Until quite recently, the present authors had fallen headlong into the same trap as their predecessors by unquestioningly accepting the prevailing view of Carte as an unimpeachable source and using him freely without question as a reference for checking up on the statements of others such as the “notoriously unreliable” John Clinton. 

However, during the course of their in-depth studies of the life and work of John Clinton (a highly intriguing individual, whatever one’s opinion of him!), the authors began to find themselves to their great surprise periodically stumbling across convincing evidence to the effect that some of Carte’s statements were not necessarily to be relied upon.  As time went by, more and more of these contradictions came to light. It began to appear that Carte was not by any means necessarily as reliable a source as had previously been assumed.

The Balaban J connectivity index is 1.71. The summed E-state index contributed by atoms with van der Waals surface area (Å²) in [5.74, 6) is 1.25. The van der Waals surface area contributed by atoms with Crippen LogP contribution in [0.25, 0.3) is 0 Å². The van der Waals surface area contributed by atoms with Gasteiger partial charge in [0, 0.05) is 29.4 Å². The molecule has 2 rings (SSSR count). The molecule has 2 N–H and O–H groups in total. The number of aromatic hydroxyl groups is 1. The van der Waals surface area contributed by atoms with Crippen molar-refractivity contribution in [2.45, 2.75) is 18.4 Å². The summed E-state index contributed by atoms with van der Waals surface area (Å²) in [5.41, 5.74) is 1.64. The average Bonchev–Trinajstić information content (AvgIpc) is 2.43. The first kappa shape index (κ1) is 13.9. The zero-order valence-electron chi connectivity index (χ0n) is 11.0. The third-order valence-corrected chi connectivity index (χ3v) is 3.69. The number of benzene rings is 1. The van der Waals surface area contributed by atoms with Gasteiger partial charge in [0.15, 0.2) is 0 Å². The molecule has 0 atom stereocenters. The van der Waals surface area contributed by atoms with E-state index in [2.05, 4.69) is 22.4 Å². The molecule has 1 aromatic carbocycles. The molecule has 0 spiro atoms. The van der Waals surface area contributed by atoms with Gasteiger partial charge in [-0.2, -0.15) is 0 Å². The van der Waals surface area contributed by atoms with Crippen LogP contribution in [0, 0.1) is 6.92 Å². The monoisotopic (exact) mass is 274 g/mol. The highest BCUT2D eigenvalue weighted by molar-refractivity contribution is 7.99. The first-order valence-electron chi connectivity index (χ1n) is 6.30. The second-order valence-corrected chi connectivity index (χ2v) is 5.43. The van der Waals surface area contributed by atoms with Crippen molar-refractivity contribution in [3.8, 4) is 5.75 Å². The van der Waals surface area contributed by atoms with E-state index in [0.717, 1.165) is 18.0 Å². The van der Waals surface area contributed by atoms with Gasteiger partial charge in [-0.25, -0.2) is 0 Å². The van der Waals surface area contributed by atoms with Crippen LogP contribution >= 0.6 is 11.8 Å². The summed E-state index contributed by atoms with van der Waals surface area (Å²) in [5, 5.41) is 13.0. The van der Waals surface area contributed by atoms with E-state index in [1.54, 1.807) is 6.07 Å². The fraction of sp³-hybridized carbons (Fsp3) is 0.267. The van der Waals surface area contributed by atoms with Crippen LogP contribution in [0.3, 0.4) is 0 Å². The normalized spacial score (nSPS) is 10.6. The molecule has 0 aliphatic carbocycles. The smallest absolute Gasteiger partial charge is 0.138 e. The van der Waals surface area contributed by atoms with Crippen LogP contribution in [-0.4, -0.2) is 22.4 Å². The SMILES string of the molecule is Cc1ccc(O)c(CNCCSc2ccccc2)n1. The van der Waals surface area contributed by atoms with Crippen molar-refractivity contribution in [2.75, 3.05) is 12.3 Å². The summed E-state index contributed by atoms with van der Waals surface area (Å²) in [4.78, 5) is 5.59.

This somewhat revisionist state of affairs led the authors to begin as a matter of policy to subject all of Carte’s statements to the same level of scrutiny that had previously been reserved for those of others such as Clinton, whose reputation for unreliability has long been an accepted legend among flute historians.  See our separate essay on Historical Veracity for a discussion of the criteria which we have been applying and intend to continue to apply.

The authors have now assembled a sufficient body of available evidence to permit the presentation of an objective analysis of the veracity of Carte’s statements on a number of matters. It must be emphasized at this point that the studies which follow are not intended to be read in any way as an attempted “character assassination” of a great flautist, a talented designer and a consummate manufacturer and businessman. Carte is long dead and cannot defend himself against such an attack, rendering it highly unethical to initiate such an agenda at this time.  As noted in Historical Veracity, flute personalities such as John Clinton, Abel Siccama and Theobald Boehm have all been subject to attacks of this nature both past and present, and such attacks do no credit to those making them.